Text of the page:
BFI Southbank's LGBT film festival Flare kicked off in fine style last night with The Pass, a sharp and richly emotional drama about a closeted Premier League footballer that's centred around a knockout performance from Russell Tovey.
Any play making the transition to the big screen faces the challenge of how to expand beyond the boundaries of the stage and successfully inhabit the cinematic space. With just a handful of characters whose encounters occur in a series of hotel rooms, The Pass faces more obstacles than most productions that have taken this route, and it never quite manages to shake off that sense of staginess. However, the key virtues of John Donnelly's play have survived the process of adaptation intact, namely Donnelly's sharp writing, which serves up gripping and emotionally rich drama laced with witty dialogue, and a tremendous lead performance by Russell Tovey.
He plays Jason, a professional footballer whose career we follow over the course of a decade. Structured in three acts, The Pass opens in a Romanian hotel room where Jason and his roommate Ade (Arinze Kene) are preparing for a Champions League tie, the pair having come up through the academy together and now finding themselves on the fringes of the first team. Clad only in their underpants, Jason and Ade spend much of this sequence engaging in sexually explicit banter and increasingly physical horseplay, and it's clear to us that there's something else going on under all of this bravado and performative sexuality, even if neither man dares acknowledge it.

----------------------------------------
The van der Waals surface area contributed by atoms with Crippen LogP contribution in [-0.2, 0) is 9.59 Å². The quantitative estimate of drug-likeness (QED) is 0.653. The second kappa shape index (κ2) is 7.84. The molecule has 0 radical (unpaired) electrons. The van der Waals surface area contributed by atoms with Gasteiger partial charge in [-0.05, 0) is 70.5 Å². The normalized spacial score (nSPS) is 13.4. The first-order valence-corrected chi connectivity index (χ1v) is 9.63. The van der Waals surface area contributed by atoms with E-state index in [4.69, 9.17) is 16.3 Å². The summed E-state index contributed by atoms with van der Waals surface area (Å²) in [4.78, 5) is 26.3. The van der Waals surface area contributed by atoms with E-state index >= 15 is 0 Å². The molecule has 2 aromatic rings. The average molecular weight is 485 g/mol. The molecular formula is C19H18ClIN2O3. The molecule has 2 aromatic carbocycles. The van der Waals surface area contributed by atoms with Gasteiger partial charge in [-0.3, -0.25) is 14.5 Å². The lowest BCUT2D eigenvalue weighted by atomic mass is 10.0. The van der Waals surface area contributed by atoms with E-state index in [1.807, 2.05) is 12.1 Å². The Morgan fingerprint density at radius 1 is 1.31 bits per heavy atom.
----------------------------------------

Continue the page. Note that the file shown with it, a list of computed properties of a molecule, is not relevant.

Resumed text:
Director Ben A. Williams may not be able to do much with this material cinematically, but he gives both actors the space they need to give natural, engaging performances and generate a tangible chemistry, and he also succeeds in developing and sustaining a compelling tension in this opening scene that subsequently underscores all three parts of the film.
Each act gives a different perspective on Jason. When we meet him again five years later, as he enjoys a late-night rendezvous with a dancer (the terrific Lisa McGrillis, who, like Tovey, also played this role on stage). He's at the peak of his career but the pressures of controlling his image in the public eye are beginning to take their toll. Jump five years further ahead to Jason and Ade reunited, and the simmering tension has begun to boil over, as their encounter delves into the unspoken emotions, anger and regrets that have festered for over a decade.
This final act is where Tovey's performance really takes off. Jason is selfish, arrogant and often cruel, a product of the environment he has grown up in, but Tovey also expresses a powerful sense of his character's inner turmoil and a deep vulnerability that draws us towards him even as he behaves in a loathsome way.
Has the world of professional football changed at all in the decades that have passed since Justin Fashanu? Homosexuality in the sport remains almost non-existent. The Pass invites us to wonder how many players are currently languishing in Jason's situation: living every boy's dream and enjoying all the trappings of fame, but filled with sadness and self-loathing after a life spent hiding who they really are.
The Pass screened at Flare, the BFI's LGBT film festival, which ran from 16-27 March